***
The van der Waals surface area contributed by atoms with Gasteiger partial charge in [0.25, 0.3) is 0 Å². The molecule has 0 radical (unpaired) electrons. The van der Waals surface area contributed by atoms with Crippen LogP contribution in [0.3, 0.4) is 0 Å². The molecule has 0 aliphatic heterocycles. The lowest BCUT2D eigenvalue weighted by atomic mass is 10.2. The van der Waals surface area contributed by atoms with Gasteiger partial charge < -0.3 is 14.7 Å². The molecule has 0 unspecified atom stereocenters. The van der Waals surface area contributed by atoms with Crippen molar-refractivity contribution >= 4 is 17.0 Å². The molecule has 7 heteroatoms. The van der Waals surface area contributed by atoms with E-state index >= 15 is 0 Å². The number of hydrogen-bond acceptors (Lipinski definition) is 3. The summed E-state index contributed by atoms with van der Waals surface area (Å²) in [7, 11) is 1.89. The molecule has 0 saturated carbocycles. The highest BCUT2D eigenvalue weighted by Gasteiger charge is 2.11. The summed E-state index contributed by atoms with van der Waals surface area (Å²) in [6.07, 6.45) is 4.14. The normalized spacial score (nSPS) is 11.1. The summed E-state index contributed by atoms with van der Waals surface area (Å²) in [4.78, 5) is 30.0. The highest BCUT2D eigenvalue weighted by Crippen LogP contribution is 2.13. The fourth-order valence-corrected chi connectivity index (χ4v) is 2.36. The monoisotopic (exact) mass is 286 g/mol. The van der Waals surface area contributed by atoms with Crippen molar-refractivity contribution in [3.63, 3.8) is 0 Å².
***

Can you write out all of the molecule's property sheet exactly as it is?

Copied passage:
The van der Waals surface area contributed by atoms with Gasteiger partial charge in [0.25, 0.3) is 0 Å². The molecule has 0 radical (unpaired) electrons. The van der Waals surface area contributed by atoms with Crippen LogP contribution in [0.3, 0.4) is 0 Å². The molecule has 0 aliphatic heterocycles. The lowest BCUT2D eigenvalue weighted by atomic mass is 10.2. The van der Waals surface area contributed by atoms with Gasteiger partial charge < -0.3 is 14.7 Å². The molecule has 0 unspecified atom stereocenters. The van der Waals surface area contributed by atoms with Crippen molar-refractivity contribution >= 4 is 17.0 Å². The molecule has 7 heteroatoms. The van der Waals surface area contributed by atoms with E-state index >= 15 is 0 Å². The number of hydrogen-bond acceptors (Lipinski definition) is 3. The summed E-state index contributed by atoms with van der Waals surface area (Å²) in [7, 11) is 1.89. The molecule has 0 saturated carbocycles. The highest BCUT2D eigenvalue weighted by Gasteiger charge is 2.11. The summed E-state index contributed by atoms with van der Waals surface area (Å²) in [6.07, 6.45) is 4.14. The normalized spacial score (nSPS) is 11.1. The summed E-state index contributed by atoms with van der Waals surface area (Å²) in [4.78, 5) is 30.0. The highest BCUT2D eigenvalue weighted by Crippen LogP contribution is 2.13. The fourth-order valence-corrected chi connectivity index (χ4v) is 2.36. The monoisotopic (exact) mass is 286 g/mol. The van der Waals surface area contributed by atoms with Crippen molar-refractivity contribution in [3.63, 3.8) is 0 Å².